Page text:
Asean appoints Brunei foreign minister to mediate Myanmar coup crisis
JAKARTA — Asean foreign ministers agreed on Wednesday to appoint Erywan Yusof as their special envoy to Myanmar, tasked with mediating among “all parties” and finding a peaceful solution to the political and humanitarian crisis in the country, according to the group’s joint communiqué.
The bloc has for months struggled to name a mediator following a mandate by the region’s leaders in April under the so-called Five-Point Consensus.
Subsequent consultations leading up to the AAsean Ministerial Meeting (AMM) on Monday have come up short, particularly after junta leader Min Aung Hlaing pushed against a nominee that was previously not tabled. But a breakthrough was made and finalized in the group’s communiqué – a negotiated document outlining the region’s common stance on various issues – that was issued on Wednesday.
“We welcomed the appointment by the Asean chair for the Minister of Foreign Affairs II of Brunei Darussalam to be the special envoy of the Asean chair on Myanmar, who will start his work in Myanmar, including building trust and confidence with full access to all parties concerned and providing a clear timeline on the implementation of the Five-Point Consensus before the Asean foreign ministers’ meeting,” Asean ministers said in the communiqué.
The ministers also “expressed concern over the situation” in Myanmar, “heard calls for the release of political detainees including foreigners” and welcomed the junta’s “acceptance for the timely and complete implementation of the Five-Point Consensus”.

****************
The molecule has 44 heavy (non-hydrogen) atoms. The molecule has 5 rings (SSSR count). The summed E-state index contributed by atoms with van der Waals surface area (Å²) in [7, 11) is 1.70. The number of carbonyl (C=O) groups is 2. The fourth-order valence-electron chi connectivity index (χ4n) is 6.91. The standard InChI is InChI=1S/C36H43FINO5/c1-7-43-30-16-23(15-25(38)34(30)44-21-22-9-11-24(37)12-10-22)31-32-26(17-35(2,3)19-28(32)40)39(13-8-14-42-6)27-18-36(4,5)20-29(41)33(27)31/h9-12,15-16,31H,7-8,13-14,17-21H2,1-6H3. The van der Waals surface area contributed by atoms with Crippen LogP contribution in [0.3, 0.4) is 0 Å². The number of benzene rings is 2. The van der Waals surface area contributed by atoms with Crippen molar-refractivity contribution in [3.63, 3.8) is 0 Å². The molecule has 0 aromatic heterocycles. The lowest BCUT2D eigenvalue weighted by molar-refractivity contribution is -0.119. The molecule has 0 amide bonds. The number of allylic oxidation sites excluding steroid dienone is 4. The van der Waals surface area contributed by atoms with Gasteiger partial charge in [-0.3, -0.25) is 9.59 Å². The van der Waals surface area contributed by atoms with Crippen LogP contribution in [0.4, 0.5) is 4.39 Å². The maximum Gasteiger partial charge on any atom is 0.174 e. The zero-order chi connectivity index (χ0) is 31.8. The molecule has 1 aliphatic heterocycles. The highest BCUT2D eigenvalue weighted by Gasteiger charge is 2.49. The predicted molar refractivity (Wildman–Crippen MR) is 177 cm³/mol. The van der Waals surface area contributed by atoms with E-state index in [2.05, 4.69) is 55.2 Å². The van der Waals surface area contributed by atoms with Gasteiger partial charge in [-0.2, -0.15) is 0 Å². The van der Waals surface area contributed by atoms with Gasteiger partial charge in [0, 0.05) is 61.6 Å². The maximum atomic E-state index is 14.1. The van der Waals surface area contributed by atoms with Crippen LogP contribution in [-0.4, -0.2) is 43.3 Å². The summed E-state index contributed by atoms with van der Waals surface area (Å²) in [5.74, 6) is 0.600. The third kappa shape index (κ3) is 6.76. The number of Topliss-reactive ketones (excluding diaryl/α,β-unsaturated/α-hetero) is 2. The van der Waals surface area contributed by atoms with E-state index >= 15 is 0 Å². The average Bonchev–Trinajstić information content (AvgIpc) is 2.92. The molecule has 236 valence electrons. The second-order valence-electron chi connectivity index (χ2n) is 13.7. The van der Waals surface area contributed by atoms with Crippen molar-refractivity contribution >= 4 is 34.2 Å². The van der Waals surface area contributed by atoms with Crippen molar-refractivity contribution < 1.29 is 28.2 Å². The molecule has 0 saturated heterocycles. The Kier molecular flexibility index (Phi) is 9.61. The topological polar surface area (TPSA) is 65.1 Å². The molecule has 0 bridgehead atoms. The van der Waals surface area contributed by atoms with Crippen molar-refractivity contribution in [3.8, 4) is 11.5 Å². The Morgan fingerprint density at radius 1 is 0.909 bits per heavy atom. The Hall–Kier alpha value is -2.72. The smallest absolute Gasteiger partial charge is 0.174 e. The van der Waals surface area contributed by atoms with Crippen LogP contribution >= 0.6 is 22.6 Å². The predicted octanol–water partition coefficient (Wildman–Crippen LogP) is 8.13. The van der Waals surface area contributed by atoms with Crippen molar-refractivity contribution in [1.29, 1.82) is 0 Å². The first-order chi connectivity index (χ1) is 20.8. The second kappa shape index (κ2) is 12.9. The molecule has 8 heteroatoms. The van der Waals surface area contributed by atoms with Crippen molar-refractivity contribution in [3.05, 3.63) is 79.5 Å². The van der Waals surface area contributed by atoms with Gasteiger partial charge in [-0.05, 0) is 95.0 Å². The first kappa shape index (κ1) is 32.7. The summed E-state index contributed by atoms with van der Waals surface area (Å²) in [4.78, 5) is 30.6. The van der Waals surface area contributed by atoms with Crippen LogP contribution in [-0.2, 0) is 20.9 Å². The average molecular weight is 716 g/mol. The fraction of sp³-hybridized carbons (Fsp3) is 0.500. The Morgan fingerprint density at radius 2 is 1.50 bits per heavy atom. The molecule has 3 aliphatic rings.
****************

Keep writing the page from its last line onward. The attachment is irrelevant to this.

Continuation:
Erywan’s appointment was reportedly brought up at the last minute in Monday’s online meeting when the nine foreign ministers and a Myanmar junta representative discussed a peaceful resolution of the dire situation there that followed the military coup six months ago.
At the meeting, Indonesia and Singapore pushed for Erywan of Brunei, the current chair country of the 10-member bloc, Japan’s news agency Kyodo reported.
Indonesian Foreign Minister Retno LP Marsudi urged the military regime to accept the Asean proposal in a statement made after the ministerial meeting.
Plans are also underway for the bloc to provide humanitarian assistance through the Asean Coordinating Centre for Humanitarian Assistance (AHA Center), its intergovernmental aid agency.
The junta has been cracking down on protests since the Feb. 1 putsch, but a surge in COVID-19 infections in the past month has sped up an economic collapse and battered the country’s healthcare system, turning the previously political crisis into a dire humanitarian one.
Close to 1,000 people have died from the crackdown so far, according to a Thai-based rights monitor.
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